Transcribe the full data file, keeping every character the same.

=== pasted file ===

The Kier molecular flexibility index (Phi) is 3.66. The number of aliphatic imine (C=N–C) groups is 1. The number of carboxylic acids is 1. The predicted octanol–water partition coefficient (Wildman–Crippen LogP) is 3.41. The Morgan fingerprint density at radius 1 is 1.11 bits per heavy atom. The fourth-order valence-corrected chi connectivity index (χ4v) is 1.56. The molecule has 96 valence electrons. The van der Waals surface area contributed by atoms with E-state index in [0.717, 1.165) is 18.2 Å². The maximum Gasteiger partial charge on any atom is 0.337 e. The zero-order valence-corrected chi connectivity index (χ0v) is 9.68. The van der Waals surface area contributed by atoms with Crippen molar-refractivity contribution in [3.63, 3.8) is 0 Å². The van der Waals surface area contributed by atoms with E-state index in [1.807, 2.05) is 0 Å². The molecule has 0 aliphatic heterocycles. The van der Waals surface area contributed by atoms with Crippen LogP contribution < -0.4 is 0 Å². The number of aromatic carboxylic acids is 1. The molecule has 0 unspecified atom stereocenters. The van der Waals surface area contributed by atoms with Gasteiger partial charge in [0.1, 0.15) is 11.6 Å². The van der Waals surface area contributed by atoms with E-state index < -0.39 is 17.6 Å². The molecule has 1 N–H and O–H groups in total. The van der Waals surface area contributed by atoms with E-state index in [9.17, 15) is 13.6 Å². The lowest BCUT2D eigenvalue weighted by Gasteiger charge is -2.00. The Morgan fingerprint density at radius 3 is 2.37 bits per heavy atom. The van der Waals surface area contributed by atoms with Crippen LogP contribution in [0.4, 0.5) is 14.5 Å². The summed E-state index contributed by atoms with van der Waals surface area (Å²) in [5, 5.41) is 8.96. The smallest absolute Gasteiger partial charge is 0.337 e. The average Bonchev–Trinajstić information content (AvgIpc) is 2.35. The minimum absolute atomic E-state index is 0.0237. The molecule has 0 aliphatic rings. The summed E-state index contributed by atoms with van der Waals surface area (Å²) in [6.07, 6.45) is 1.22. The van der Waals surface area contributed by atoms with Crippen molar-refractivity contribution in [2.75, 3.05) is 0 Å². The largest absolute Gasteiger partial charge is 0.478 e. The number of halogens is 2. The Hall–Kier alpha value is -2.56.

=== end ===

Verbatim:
The Kier molecular flexibility index (Phi) is 3.66. The number of aliphatic imine (C=N–C) groups is 1. The number of carboxylic acids is 1. The predicted octanol–water partition coefficient (Wildman–Crippen LogP) is 3.41. The Morgan fingerprint density at radius 1 is 1.11 bits per heavy atom. The fourth-order valence-corrected chi connectivity index (χ4v) is 1.56. The molecule has 96 valence electrons. The van der Waals surface area contributed by atoms with E-state index in [0.717, 1.165) is 18.2 Å². The maximum Gasteiger partial charge on any atom is 0.337 e. The zero-order valence-corrected chi connectivity index (χ0v) is 9.68. The van der Waals surface area contributed by atoms with Crippen molar-refractivity contribution in [3.63, 3.8) is 0 Å². The van der Waals surface area contributed by atoms with E-state index in [1.807, 2.05) is 0 Å². The molecule has 0 aliphatic heterocycles. The van der Waals surface area contributed by atoms with Crippen LogP contribution < -0.4 is 0 Å². The number of aromatic carboxylic acids is 1. The molecule has 0 unspecified atom stereocenters. The van der Waals surface area contributed by atoms with Gasteiger partial charge in [0.1, 0.15) is 11.6 Å². The van der Waals surface area contributed by atoms with E-state index < -0.39 is 17.6 Å². The molecule has 1 N–H and O–H groups in total. The van der Waals surface area contributed by atoms with E-state index in [9.17, 15) is 13.6 Å². The lowest BCUT2D eigenvalue weighted by Gasteiger charge is -2.00. The Morgan fingerprint density at radius 3 is 2.37 bits per heavy atom. The van der Waals surface area contributed by atoms with Crippen LogP contribution in [0.4, 0.5) is 14.5 Å². The summed E-state index contributed by atoms with van der Waals surface area (Å²) in [5, 5.41) is 8.96. The smallest absolute Gasteiger partial charge is 0.337 e. The average Bonchev–Trinajstić information content (AvgIpc) is 2.35. The minimum absolute atomic E-state index is 0.0237. The molecule has 0 aliphatic rings. The summed E-state index contributed by atoms with van der Waals surface area (Å²) in [6.07, 6.45) is 1.22. The van der Waals surface area contributed by atoms with Crippen molar-refractivity contribution in [2.75, 3.05) is 0 Å². The largest absolute Gasteiger partial charge is 0.478 e. The number of halogens is 2. The Hall–Kier alpha value is -2.56.